One of former Mets reliever Ryota Igarashi’s Japanese baseball cards from my collection. Note the use of English lettering for the team name on his jersey.

If you’ve ever looked at Japanese baseball cards, you might have wondered why the team and players names are printed in English letters on the team uniforms.  The Japanese Baseball Cards blog has an interesting discussion of the question, along with some cool photos:

The first professional baseball team in Japan was founded in late 1934 and called the “Dai Nippon Tokyo Yakyu Kurabu” (the great Japan Tokyo baseball club). …

The team spend the 1935 season barnstorming in the US.  They were fairly successful, winning 93 of 102 games against semi-pro and Pacific Coast League teams.  According to Reaves – “The only minor drawbacks to the team’s popularity in the States were their kanji characters and their cumbersome Japanese name.  They rectified both by renaming themselves the Tokyo Giants and adopting a uniform identical to the New York Giants…”

About these ads

About Paul Hadsall

I'm the former editor of a weekly community newspaper in New Jersey. I've been a New York Mets fan for most of my life and I've been blogging about them, minor league baseball, baseball cards and autograph collecting since 2007. Contact me at paul@randombaseballstuff.com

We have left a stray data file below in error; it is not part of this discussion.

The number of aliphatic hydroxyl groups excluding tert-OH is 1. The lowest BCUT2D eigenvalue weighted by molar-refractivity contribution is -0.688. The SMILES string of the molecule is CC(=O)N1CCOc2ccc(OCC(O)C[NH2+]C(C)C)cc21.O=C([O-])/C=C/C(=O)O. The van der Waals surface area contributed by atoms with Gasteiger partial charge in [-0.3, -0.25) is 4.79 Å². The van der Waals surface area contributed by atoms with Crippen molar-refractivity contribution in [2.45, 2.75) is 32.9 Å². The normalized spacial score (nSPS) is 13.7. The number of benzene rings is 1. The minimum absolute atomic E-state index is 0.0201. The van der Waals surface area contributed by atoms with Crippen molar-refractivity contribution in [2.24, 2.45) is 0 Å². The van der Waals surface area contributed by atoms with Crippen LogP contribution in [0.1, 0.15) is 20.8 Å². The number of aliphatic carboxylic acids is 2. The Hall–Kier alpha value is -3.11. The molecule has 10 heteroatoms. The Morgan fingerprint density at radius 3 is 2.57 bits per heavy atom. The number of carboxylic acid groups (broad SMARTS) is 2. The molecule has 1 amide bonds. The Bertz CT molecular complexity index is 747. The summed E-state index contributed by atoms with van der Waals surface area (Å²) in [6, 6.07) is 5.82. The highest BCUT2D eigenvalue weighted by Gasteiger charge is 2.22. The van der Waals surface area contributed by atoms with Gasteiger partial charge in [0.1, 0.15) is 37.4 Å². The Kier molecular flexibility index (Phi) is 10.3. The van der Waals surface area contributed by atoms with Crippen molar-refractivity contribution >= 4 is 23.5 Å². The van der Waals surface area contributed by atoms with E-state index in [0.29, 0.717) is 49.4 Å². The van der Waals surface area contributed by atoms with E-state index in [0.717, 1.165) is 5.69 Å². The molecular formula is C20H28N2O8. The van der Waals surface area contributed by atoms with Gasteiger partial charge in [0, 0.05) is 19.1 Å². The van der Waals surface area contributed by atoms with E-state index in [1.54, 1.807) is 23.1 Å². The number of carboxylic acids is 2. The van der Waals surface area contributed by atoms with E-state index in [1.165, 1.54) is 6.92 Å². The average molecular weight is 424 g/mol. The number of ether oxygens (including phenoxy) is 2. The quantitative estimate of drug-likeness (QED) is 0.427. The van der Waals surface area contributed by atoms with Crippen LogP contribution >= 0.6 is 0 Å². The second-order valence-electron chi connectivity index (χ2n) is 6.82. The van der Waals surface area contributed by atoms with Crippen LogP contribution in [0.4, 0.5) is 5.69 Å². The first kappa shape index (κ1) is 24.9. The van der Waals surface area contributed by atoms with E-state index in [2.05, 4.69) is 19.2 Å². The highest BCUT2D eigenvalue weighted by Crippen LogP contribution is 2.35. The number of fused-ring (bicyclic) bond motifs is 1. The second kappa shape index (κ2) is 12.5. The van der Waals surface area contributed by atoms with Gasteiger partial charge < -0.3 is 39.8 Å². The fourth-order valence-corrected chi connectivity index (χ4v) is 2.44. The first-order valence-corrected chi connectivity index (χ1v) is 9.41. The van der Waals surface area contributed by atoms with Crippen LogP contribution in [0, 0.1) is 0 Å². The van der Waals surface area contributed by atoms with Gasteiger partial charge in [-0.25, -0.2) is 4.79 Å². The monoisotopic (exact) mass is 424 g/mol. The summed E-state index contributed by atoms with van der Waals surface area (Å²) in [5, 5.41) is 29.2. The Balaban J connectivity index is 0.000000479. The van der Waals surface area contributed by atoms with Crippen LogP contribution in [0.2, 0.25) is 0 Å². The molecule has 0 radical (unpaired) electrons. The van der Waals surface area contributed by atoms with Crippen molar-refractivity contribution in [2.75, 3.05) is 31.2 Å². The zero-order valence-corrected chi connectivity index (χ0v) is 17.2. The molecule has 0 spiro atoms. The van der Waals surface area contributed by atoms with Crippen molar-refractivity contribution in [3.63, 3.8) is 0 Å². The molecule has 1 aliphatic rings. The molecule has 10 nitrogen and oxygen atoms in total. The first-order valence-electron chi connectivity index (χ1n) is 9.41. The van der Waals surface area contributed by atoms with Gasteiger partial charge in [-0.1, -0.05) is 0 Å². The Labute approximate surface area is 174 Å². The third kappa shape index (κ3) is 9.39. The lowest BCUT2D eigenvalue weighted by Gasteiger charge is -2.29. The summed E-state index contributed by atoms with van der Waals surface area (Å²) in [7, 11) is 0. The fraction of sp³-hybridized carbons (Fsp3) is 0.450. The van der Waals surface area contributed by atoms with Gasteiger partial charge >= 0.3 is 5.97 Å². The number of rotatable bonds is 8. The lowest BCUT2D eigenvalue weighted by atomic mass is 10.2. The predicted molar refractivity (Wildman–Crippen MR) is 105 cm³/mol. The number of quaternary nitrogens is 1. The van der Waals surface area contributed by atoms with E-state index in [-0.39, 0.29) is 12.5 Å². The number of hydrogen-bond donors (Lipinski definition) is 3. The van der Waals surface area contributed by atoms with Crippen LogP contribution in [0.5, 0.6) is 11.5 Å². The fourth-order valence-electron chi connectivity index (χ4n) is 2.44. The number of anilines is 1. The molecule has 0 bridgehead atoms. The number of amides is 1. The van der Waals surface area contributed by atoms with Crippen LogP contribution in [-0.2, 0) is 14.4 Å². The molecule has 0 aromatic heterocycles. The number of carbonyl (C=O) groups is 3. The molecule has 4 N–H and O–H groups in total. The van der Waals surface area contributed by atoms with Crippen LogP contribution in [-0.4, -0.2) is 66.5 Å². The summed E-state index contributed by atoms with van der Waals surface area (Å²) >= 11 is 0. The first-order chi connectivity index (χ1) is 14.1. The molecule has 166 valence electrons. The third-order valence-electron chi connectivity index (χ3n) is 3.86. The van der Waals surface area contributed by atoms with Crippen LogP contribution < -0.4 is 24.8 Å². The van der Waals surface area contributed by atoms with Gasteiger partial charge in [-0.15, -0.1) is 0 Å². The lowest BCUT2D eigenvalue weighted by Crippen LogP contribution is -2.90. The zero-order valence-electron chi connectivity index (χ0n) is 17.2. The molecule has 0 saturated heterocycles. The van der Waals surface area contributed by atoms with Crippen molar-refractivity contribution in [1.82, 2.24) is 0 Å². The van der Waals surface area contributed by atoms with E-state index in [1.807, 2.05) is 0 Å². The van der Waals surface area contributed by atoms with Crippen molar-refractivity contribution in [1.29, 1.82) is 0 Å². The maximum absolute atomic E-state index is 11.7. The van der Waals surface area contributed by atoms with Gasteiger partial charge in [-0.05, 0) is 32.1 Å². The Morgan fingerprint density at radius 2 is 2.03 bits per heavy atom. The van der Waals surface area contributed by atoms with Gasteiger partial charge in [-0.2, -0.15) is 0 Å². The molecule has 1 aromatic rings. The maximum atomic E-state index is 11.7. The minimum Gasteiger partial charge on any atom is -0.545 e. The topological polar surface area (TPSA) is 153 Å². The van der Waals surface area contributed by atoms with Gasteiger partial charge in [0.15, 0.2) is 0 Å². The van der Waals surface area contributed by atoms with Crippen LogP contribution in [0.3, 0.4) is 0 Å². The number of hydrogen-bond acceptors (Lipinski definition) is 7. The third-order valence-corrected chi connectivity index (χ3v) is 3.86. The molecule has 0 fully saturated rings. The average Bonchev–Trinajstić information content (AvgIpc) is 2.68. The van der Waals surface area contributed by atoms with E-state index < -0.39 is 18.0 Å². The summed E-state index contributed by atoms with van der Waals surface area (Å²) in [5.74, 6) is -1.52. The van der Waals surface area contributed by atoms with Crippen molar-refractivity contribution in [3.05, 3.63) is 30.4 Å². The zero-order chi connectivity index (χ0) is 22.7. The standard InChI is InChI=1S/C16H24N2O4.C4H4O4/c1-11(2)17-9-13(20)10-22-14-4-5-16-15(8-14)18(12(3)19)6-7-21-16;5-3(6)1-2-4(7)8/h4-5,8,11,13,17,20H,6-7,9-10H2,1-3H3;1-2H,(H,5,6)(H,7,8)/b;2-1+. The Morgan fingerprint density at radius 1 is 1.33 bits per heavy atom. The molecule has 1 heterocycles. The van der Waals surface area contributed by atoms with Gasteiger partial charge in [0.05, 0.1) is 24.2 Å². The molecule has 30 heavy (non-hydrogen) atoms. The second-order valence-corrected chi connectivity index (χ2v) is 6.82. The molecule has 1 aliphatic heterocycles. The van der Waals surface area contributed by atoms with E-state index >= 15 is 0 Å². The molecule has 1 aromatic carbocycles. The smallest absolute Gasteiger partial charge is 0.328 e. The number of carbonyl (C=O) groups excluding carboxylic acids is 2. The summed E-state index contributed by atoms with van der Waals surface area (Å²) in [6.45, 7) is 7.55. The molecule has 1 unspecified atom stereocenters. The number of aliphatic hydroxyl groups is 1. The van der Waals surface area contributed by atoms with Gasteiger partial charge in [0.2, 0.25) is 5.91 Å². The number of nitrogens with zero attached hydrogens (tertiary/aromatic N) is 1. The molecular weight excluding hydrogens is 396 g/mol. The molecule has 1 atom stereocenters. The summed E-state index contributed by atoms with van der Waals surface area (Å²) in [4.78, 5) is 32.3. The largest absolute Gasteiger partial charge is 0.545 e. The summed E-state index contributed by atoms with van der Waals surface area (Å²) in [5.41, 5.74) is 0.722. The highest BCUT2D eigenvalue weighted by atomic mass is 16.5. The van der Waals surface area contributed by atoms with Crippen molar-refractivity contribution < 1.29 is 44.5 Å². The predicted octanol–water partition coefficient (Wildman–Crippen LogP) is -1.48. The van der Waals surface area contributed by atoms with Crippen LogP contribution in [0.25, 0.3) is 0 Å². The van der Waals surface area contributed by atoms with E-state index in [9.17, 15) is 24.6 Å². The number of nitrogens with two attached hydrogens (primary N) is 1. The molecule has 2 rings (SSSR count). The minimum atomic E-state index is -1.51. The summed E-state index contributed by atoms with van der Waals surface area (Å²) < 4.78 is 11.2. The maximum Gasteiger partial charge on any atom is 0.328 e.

2 responses

  1. Why do Japanese baseball uniforms use English lettering?

    Why do we drive on parkways and park on driveways? Why does sour cream have an expiration date?

    Like

  2. Will in Central NJ says:

    Interesting post, Paul, and a topic on which I’m sure many have asked the question about English lettering on Asian pro baseball uniforms.

    Partial disclosure: I’m of Asian descent (as Paul knows). I also have in-laws in South Korea who follow the game there.

    A good number of Asians born abroad who have a decent education (from a good HS or university) can read, and write, English at a very basic level. It is in speaking or conversing where there can be difficulty. Having said that, there is still “cachet”, for sure, in English-lettered merchandise, products and sports uniforms in Asia. That might be why we often see English-branded pro sports uniforms in South Korea, Taiwan, and Japan. I hope that’s all helpful, friends.

    Like